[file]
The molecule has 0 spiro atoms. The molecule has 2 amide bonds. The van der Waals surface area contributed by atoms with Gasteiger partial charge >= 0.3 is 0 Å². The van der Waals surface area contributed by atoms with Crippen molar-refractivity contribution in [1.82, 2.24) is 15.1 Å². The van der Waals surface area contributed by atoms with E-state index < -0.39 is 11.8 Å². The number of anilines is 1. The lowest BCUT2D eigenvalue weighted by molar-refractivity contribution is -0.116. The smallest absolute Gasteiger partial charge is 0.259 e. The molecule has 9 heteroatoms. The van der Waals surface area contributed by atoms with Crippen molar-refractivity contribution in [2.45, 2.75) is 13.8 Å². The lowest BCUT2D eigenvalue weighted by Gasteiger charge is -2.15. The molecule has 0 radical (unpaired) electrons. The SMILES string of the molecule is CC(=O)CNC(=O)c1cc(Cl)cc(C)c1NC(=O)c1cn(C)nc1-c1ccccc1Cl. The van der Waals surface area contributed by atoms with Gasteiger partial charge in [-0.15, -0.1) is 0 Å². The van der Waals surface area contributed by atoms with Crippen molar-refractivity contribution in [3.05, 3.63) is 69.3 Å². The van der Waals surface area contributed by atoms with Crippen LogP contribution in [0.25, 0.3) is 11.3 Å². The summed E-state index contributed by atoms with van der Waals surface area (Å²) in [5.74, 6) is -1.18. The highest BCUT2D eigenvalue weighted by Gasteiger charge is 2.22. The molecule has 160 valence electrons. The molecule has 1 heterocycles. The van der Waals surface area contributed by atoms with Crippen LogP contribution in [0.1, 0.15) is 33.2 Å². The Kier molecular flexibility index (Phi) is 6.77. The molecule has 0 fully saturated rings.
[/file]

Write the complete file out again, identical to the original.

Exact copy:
The molecule has 0 spiro atoms. The molecule has 2 amide bonds. The van der Waals surface area contributed by atoms with Gasteiger partial charge >= 0.3 is 0 Å². The van der Waals surface area contributed by atoms with Crippen molar-refractivity contribution in [1.82, 2.24) is 15.1 Å². The van der Waals surface area contributed by atoms with E-state index < -0.39 is 11.8 Å². The number of anilines is 1. The lowest BCUT2D eigenvalue weighted by molar-refractivity contribution is -0.116. The smallest absolute Gasteiger partial charge is 0.259 e. The molecule has 9 heteroatoms. The van der Waals surface area contributed by atoms with Crippen molar-refractivity contribution in [2.45, 2.75) is 13.8 Å². The lowest BCUT2D eigenvalue weighted by Gasteiger charge is -2.15. The molecule has 0 radical (unpaired) electrons. The SMILES string of the molecule is CC(=O)CNC(=O)c1cc(Cl)cc(C)c1NC(=O)c1cn(C)nc1-c1ccccc1Cl. The van der Waals surface area contributed by atoms with Gasteiger partial charge in [-0.15, -0.1) is 0 Å². The van der Waals surface area contributed by atoms with Crippen molar-refractivity contribution in [3.05, 3.63) is 69.3 Å². The van der Waals surface area contributed by atoms with Crippen LogP contribution in [0.25, 0.3) is 11.3 Å². The summed E-state index contributed by atoms with van der Waals surface area (Å²) in [5.74, 6) is -1.18. The highest BCUT2D eigenvalue weighted by Gasteiger charge is 2.22. The molecule has 160 valence electrons. The molecule has 1 heterocycles. The van der Waals surface area contributed by atoms with Crippen LogP contribution in [0.1, 0.15) is 33.2 Å². The Kier molecular flexibility index (Phi) is 6.77. The molecule has 0 fully saturated rings.